While total construction spending edged up in September, private nonresidential construction slipped 1.6 percent, according to a report by the U.S. Census Bureau.
On a year-over-year basis, private nonresidential construction spending is down 24.6 percent. Meanwhile, total nonresidential construction spending – which includes both privately and publicly financed projects – was flat for the month and is down 12.4 percent from September 2009, and now stands at $559.6 billion on a seasonally adjusted annual rate.
Construction subsectors posting the largest monthly decreases were lodging, down 7.8 percent; manufacturing, 3.5 percent lower; and conservation and development-related construction, down 3.1 percent. Those subsectors suffering the biggest losses from the same time last year include lodging, down 53 percent; manufacturing, down 35.5 percent; and office construction, 24.5 percent lower.
In contrast, 9 of 16 nonresidential construction subsectors posted spending increases from the previous month led by transportation, up 4.1 percent; health care, 1.8 percent higher; office, up 1.6 percent; and amusement and recreation-related construction, up 1.6 percent. Five subsectors are up, compared to the same time last year, including conservation and development, up 25.5 percent; sewage and waste disposal, 13.9 percent higher; and water supply construction, up 7.7 percent.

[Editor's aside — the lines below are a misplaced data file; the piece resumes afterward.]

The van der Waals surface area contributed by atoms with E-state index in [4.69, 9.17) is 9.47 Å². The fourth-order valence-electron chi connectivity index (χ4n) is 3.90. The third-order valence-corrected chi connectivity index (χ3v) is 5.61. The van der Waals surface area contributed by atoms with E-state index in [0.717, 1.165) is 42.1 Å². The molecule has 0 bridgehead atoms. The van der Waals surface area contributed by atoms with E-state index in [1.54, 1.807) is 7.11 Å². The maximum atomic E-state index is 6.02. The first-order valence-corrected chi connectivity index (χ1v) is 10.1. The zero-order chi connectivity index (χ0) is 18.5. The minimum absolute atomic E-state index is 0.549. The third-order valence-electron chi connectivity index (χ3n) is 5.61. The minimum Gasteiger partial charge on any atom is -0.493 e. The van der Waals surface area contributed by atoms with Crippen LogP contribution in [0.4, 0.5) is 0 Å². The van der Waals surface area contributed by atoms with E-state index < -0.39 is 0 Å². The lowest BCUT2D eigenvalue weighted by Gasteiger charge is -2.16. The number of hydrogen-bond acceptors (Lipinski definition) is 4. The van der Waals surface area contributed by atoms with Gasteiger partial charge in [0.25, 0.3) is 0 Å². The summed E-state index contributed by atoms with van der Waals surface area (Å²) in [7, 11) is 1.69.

Public nonresidential construction spending, which represents 55.3 percent of total nonresidential construction, was up 1.3 percent for the month and up 0.7 percent year-over-year. Residential construction spending was up 1.8 percent for the month, but is down 5.3 percent compared to September 2009. Total construction spending was up 0.5 percent in September compared to August, but down 10.4 percent compared to the same time last year.
“Though the media will likely focus upon the fact that total construction spending was up in September for the first time in three months, there is relatively little to celebrate in the most recent construction spending report,” said Associated Builders and Contractors Chief Economist Anirban Basu. “For example, total nonresidential construction spending last September totaled $639 billion on an annualized basis. In contrast, the total this September is $560 billion, a decline exceeding 12 percent. In addition, nonresidential construction volumes were virtually unchanged from August, and remained lower than they were during the early summer.
“Still, there was some positive movement. Construction spending on office space rose in September, perhaps because the lending environment is thawing a bit and new owners of buildings are seeking to re-tenant their purchases and to put their imprint on their properties,” said Basu.
“Construction related to education was also up, a good sign since the fear has been that education-related spending would continue to fall in the wake of still distressed state and local government budgets,” Basu said.
“However, there are also indications that publicly-financed spending related to the stimulus package passed in February 2009 is beginning to wane. For example, spending on construction related to water supply is no longer rising rapidly, and spending in the highway and street category declined in September. Looking at the bigger picture, today’s data suggests that overall nonresidential construction spending is poised to remain quite flat in the months ahead,” Basu said.